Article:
- 'Thomas ap GRUFFUDD’S son Rhys ap Thomas was generally considered the greatest supporter of Henry Tudor at Bosworth, and was rewarded with a knighthood. He had a remarkable career. After Henry VII made his eldest son Arthur the Prince of Wales, he sent the boy to Ludlow castle under Sir Rhys’s guardianship. Rhys recovered the Dinefwr estates, which his descendants continued to hold apart from a few breaks (their mansion stands near the ruins of Dinefwr castle).
- 'He was made Chamberlain of south Wales for life, and Justiciar in 1496 as successor to the king’s uncle Jasper Tudor. Many other offices and grants of land were bestowed on him, and for the next 30 years until his death in 1525 at the age of 75 he was effectively the king’s viceroy in south Wales. As well as an administrator he was also a soldier, in action in the north in 1489 and in France in 1492. In 1505 he was honored as Knight of the Garter, and became Sir Rhys ap Thomas K.G. Under Henry VIII he joined the French expeditions of 1512-13, and was present at the Field of the Cloth of Gold. He died in 1525 and his tomb is now in St Peter’s church in Carmarthen [the picture of his tomb is from Sir Rhys ap Thomas and his Family].
- Griffiths summarized his reputation and standing among his contemporaries, including the king:
- 'What Henry VII recognized in Rhys ap Thomas was that combination of military prowess, influence in south and west Wales, and personal loyalty in a crisis which had been crucial to Henry’s seizure of the throne in August 1485. It underpins the testimonial in the Anglica Historia of Polydore Vergil, who could easily have encountered Rhys face to face at the court of the first two Tudor monarchs: to the Italian historian employed by Henry VII, Rhys seemed ‘a man noted for strength of will and military experience’, ‘an excellent leader in war’ (Hay, Polydore Vergil, pp.52, 97). A little later, Richard Grafton ranked him as one of Henry’s counselors ‘as well circumspect as wise’ (Grafton, p.550). His motto, ‘Secret et Hardy’, still to be seen on his Garter plate in St George’s Chapel, Windsor, seems particularly apt. The tradition, repeated by the author of the Life [written by Sir Rhys’s descendant Henry Rice in the 1620s], that Henry Tudor looked on this Welshman, only seven or eight years his senior, as ‘Father Rice’ may seem an exaggeration; but there can be no doubt that the king held him in the highest esteem for qualities that were of enduring value throughout the reign. (p.45)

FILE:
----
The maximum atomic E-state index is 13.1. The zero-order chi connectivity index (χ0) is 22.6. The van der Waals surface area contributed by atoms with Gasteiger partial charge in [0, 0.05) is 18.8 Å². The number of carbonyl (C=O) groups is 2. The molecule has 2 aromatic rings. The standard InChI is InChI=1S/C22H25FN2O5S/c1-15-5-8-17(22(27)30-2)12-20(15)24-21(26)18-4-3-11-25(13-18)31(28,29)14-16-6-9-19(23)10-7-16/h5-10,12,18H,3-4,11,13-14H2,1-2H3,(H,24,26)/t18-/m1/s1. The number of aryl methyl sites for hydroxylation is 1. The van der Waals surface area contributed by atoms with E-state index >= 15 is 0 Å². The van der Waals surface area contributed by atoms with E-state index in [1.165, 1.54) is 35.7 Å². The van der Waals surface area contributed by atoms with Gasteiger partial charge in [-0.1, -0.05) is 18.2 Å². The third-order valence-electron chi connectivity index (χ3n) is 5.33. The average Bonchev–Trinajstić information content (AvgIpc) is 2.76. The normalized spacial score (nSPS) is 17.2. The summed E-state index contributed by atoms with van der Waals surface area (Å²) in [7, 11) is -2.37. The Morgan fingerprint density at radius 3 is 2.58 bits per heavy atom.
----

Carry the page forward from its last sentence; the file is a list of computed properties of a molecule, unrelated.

Only three months after the success of Bosworth, Rhys was appointed for life the king's lieutenant and steward of Brecon, steward of Builth, and chamberlain of south Wales, all highly lucrative positions. A biography of Rhys written in the early 17th century by a descendent of his, one Henry Rice, lists Rhys's full titles as: "Rice ap Thomas, Knight, Constable and Lieutenant of Breconshire; Chamberlain of Carmarthenshire and Cardiganshire; Seneschall and Chancellor of Haverfordwest, Rouse and Builth; Justiciar of South Wales, and Governor of all Wales; Knight Bannerett, and Knight of the Most Honourable Order of the Garter; a Privy Councellor to Henry VII, and a favorite to Henry VIII." [ Sir Rhys ap Thomas and his Family , Ralph A. Griffiths, University of Wales Press, Cardiff, 1993, page 148.]
Rhys ap Thomas died in 1525 and his tomb can still be seen today in St Peter's Church, Carmarthen, after being moved from Carmarthen priory where he was originally buried, ironically as a result of the dissolution of Carmarthen Priory by the same Henry VIII whom he had served so loyally in life. The remains of Henry VIII's own grandfather, Edmund Tudor, also had to be removed from Carmarthen priory to St David's cathedral.
- Birth: 1449
- Death: 1525
Carmarthen; Carmarthenshire, Wales
Sir Rhys was the son of Thomas "Hynaf" ap Gruffudd and Elsbeth Griffith. He was a Welsh soldier and landholder who rose to prominence during the Wars of the Roses. Rhys was instrumental in the accession of Henry Tudor (later Henry VII) to the throne of England in 1485. Thomas led an army from Carmarthenshire to fight for Henry at the Battle of Bosworth Field. Rhys himself was responsible for killing King Richard with a poll axe. Henry was crowned King on the battlefield. He remained a faithful supporter of Henry and was rewarded with lands and offices in South Wales. Rhys was married twice: to Eva, daughter of Henri ap Gwilym of Cwrt Henri; and to Janet, daughter of Thomas Mathew of Radyr. Rhys had numerous mistresses and several illegitimate children, his legitimate son Gruffydd ap Rhys ap Thomas (also known as Griffith Ryce) died in 1521. Rhys himself died at Carmarthen Priory in 1525. After Henry VIII suppressed the monasteries, Rhys's tomb was moved to St. Peter's Church, also in Carmarthen. Rhys's estates passed to his grandson, Rhys ap Gruffydd, who was beheaded by Henry VIII in 1531 for treason. The estates were confiscated by the crown.
Spouse: Jenet Mathew Thomas (____ - 1533)* Children: Griffith Ryce (1474 - 1521)*
- Calculated relationship
Saint Peter Carmarthen; Carmarthen; Carmarthenshire, Wales
Plot: South Aisle
Maintained by: Mad Originally Created by: nbo Record added: Jan 01, 2012 Find A Grave Memorial# 82786197
Sir Rhys ap Thomas, K.G., of Dynevor's Timeline
Maenordilo, Cantref Mawr, Carmarthenshire, Wales
England, United Kingdom
Maenordilo, Cantref Mawr, Carmarthenshire, Wales
Friary, Carmarthenshire, Wales